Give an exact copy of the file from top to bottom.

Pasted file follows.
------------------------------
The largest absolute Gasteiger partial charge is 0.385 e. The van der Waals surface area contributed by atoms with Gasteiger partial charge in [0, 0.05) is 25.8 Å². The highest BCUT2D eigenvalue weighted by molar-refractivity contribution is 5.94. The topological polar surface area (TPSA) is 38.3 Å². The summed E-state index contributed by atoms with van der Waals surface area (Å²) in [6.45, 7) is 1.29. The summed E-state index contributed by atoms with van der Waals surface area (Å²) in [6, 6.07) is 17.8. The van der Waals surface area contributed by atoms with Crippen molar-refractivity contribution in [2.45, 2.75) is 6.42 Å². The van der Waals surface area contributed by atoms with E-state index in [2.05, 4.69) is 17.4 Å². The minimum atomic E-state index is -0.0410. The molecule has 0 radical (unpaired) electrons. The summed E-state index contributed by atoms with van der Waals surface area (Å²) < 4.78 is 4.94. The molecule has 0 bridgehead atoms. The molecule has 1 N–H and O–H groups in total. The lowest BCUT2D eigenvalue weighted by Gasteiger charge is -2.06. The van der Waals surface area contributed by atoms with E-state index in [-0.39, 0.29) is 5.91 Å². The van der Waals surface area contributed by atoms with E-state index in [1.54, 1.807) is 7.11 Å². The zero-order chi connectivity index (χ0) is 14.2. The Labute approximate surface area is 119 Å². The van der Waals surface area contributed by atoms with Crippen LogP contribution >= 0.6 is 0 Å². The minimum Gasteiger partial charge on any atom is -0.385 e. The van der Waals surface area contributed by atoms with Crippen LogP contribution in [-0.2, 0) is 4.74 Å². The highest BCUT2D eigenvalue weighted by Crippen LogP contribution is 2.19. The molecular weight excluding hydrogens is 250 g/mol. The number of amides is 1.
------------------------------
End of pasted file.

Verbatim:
The largest absolute Gasteiger partial charge is 0.385 e. The van der Waals surface area contributed by atoms with Gasteiger partial charge in [0, 0.05) is 25.8 Å². The highest BCUT2D eigenvalue weighted by molar-refractivity contribution is 5.94. The topological polar surface area (TPSA) is 38.3 Å². The summed E-state index contributed by atoms with van der Waals surface area (Å²) in [6.45, 7) is 1.29. The summed E-state index contributed by atoms with van der Waals surface area (Å²) in [6, 6.07) is 17.8. The van der Waals surface area contributed by atoms with Crippen molar-refractivity contribution in [2.45, 2.75) is 6.42 Å². The van der Waals surface area contributed by atoms with E-state index in [2.05, 4.69) is 17.4 Å². The minimum atomic E-state index is -0.0410. The molecule has 0 radical (unpaired) electrons. The summed E-state index contributed by atoms with van der Waals surface area (Å²) < 4.78 is 4.94. The molecule has 0 bridgehead atoms. The molecule has 1 N–H and O–H groups in total. The lowest BCUT2D eigenvalue weighted by Gasteiger charge is -2.06. The van der Waals surface area contributed by atoms with E-state index in [-0.39, 0.29) is 5.91 Å². The van der Waals surface area contributed by atoms with E-state index in [1.54, 1.807) is 7.11 Å². The zero-order chi connectivity index (χ0) is 14.2. The Labute approximate surface area is 119 Å². The van der Waals surface area contributed by atoms with Crippen LogP contribution >= 0.6 is 0 Å². The minimum Gasteiger partial charge on any atom is -0.385 e. The van der Waals surface area contributed by atoms with Crippen LogP contribution in [-0.2, 0) is 4.74 Å². The highest BCUT2D eigenvalue weighted by Crippen LogP contribution is 2.19. The molecular weight excluding hydrogens is 250 g/mol. The number of amides is 1.